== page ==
The Practice and Experience of the Sabbath among Seventh-day Adventist Pastors

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Clergy stress and burnout are concerns across denominational lines. But one response—encouraging Sabbath keeping among clergy—raises multiple issues for Seventh-day Adventist (SDA) pastors. This study examines the question: How do SDA pastors practice and experience the Sabbath? Using a phenomenological approach, the study sought a thick, in-depth description of Sabbath keeping. For the SDA pastors interviewed, the Sabbath was paradoxical, and contextual clues emerged as key factors in establishing boundaries between work and rest.

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... The main topics of research involving rabbis have been their views of interfaith marriage, outreach, and Jewish identity" (590). As for the Christian side of the equation, with the exception of a substantial mixed methods study of SDAs in 51 countries by Colón (2003Colón ( , 2008, as well as a qualitative study I conducted on how SDA clergy practice and experience the Sabbath (Carter 2013), the results are the same: There are virtually no empirical studies of Christian clergy, representing a specific denomination or sect, practicing Sabbath as a twenty-four-hour period of time. In view of this gap in the research, I suggest that if Christians are serious in learning about the Sabbath and how it is lived, what is needed is the incorporation of empirical research into Christian theological reflection-a practical theological examination of the Sabbath. ...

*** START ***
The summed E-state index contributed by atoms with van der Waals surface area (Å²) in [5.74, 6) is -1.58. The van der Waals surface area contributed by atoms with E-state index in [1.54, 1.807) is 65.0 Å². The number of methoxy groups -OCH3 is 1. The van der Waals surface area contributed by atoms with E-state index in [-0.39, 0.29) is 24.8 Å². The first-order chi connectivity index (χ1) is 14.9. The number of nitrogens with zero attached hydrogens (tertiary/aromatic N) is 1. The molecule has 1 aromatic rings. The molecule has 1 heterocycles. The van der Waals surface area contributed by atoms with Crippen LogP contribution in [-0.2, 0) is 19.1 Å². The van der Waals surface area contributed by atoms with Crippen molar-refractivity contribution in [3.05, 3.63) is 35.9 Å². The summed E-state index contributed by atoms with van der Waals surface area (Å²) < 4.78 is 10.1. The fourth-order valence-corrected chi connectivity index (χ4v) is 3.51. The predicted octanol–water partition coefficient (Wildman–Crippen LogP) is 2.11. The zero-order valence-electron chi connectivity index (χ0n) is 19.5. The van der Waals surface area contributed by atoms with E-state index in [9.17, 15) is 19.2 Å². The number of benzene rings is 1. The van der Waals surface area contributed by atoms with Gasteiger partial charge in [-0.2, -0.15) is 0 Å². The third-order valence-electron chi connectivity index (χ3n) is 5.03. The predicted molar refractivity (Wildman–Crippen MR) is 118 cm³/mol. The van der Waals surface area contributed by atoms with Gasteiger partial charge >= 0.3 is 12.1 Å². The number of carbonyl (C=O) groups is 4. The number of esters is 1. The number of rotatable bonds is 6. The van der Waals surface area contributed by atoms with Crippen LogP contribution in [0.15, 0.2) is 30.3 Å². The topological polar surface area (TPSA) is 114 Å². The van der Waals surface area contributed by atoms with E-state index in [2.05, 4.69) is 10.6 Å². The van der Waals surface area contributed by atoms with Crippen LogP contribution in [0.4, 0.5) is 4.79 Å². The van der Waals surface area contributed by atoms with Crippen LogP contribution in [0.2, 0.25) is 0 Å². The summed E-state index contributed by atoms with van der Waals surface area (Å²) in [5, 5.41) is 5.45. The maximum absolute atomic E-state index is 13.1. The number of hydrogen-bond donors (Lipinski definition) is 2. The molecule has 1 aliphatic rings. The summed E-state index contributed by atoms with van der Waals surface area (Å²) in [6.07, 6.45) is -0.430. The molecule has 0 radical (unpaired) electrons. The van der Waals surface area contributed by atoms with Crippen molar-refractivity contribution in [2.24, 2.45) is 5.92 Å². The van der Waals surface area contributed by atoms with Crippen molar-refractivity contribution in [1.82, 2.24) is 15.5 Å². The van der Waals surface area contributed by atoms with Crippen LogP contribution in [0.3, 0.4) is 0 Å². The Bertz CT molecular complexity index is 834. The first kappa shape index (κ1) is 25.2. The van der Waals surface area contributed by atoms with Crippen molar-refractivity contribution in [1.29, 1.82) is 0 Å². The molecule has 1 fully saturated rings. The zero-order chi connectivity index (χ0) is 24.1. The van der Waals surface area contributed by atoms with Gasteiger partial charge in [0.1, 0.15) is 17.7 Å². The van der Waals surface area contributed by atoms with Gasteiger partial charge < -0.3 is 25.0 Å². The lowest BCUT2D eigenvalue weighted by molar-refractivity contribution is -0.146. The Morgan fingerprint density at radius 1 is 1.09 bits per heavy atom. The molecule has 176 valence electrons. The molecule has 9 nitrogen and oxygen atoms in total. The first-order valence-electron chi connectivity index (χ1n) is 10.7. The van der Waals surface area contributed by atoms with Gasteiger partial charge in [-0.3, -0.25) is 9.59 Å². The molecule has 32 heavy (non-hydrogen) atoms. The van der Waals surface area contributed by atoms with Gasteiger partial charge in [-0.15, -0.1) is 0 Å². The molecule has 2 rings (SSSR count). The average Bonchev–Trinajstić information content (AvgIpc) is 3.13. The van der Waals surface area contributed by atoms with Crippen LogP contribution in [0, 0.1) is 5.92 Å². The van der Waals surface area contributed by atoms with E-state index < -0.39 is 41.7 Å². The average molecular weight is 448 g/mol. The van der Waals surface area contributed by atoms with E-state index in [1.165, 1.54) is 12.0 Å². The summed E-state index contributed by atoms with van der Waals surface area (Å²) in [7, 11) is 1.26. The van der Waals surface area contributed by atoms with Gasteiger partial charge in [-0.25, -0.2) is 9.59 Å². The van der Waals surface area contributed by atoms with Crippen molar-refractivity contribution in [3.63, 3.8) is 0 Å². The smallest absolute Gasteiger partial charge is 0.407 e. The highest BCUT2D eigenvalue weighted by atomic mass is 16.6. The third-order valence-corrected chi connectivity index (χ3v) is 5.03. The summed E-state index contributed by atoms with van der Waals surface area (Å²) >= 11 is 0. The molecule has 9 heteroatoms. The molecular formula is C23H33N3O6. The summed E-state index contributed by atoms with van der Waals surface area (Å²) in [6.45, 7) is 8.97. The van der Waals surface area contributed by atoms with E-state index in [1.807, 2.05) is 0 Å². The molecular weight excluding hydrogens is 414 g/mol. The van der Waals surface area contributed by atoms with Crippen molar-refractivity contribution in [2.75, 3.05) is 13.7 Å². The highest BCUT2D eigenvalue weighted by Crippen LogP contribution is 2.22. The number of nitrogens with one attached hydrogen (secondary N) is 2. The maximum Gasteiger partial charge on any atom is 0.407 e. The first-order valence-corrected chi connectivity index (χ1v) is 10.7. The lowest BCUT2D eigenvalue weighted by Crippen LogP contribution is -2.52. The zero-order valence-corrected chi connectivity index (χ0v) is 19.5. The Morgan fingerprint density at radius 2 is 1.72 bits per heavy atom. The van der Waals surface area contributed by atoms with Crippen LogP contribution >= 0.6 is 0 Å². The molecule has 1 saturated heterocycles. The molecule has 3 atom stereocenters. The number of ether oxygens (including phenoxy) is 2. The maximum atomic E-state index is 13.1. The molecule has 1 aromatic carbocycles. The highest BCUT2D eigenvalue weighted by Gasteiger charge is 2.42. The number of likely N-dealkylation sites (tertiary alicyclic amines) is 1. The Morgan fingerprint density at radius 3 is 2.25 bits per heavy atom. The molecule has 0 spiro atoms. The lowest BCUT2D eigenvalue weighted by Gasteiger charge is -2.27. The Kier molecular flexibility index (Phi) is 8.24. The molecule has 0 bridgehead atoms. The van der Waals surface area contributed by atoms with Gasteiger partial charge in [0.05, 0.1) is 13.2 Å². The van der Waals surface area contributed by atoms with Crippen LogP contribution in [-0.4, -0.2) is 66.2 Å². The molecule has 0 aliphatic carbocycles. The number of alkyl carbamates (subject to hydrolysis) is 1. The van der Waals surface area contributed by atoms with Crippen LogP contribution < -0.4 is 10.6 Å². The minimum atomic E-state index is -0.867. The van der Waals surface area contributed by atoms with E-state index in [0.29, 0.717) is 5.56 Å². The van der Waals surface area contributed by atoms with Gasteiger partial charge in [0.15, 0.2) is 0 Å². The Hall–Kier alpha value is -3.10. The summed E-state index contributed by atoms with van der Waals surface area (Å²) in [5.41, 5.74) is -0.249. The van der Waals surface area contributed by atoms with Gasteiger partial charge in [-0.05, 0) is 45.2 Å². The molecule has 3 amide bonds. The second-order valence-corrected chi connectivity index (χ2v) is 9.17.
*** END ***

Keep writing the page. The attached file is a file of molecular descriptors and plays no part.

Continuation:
... As for selecting SDA pastors, they represent the largest Christian denomination observing the Sabbath as an entire day, and, as such, are, therefore, unique practitioners of the Sabbath among Christian clergy. Secondly, I wanted to utilize a similar research methodology and purposive sample for comparative purposes (Carter 2013(Carter , 2015b. Any future project of a similar nature would most certainly need to expand my initial sample to include female clergy and religious professionals from other Christian denominations, such as the Seventh Day Baptist and Church of God (Seventh Day). ...